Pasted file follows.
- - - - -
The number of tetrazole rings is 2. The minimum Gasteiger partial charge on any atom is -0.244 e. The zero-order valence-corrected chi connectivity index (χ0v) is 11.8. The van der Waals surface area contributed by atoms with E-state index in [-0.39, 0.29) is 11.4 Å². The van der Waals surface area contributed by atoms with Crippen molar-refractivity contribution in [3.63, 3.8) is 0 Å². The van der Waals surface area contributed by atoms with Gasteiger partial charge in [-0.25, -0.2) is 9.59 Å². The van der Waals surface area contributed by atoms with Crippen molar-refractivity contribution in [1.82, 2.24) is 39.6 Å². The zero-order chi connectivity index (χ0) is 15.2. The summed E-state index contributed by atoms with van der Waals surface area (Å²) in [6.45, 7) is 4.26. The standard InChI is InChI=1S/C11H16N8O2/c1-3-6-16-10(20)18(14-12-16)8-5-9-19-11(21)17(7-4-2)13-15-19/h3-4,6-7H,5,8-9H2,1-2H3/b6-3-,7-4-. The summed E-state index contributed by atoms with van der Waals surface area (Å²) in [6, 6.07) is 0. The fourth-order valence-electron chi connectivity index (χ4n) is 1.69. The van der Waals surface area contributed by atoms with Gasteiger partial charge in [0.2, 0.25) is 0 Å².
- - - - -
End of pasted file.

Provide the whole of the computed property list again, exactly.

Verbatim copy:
The number of tetrazole rings is 2. The minimum Gasteiger partial charge on any atom is -0.244 e. The zero-order valence-corrected chi connectivity index (χ0v) is 11.8. The van der Waals surface area contributed by atoms with E-state index in [-0.39, 0.29) is 11.4 Å². The van der Waals surface area contributed by atoms with Crippen molar-refractivity contribution in [3.63, 3.8) is 0 Å². The van der Waals surface area contributed by atoms with Gasteiger partial charge in [-0.25, -0.2) is 9.59 Å². The van der Waals surface area contributed by atoms with Crippen molar-refractivity contribution in [1.82, 2.24) is 39.6 Å². The zero-order chi connectivity index (χ0) is 15.2. The summed E-state index contributed by atoms with van der Waals surface area (Å²) in [6.45, 7) is 4.26. The standard InChI is InChI=1S/C11H16N8O2/c1-3-6-16-10(20)18(14-12-16)8-5-9-19-11(21)17(7-4-2)13-15-19/h3-4,6-7H,5,8-9H2,1-2H3/b6-3-,7-4-. The summed E-state index contributed by atoms with van der Waals surface area (Å²) in [6, 6.07) is 0. The fourth-order valence-electron chi connectivity index (χ4n) is 1.69. The van der Waals surface area contributed by atoms with Gasteiger partial charge in [0.2, 0.25) is 0 Å².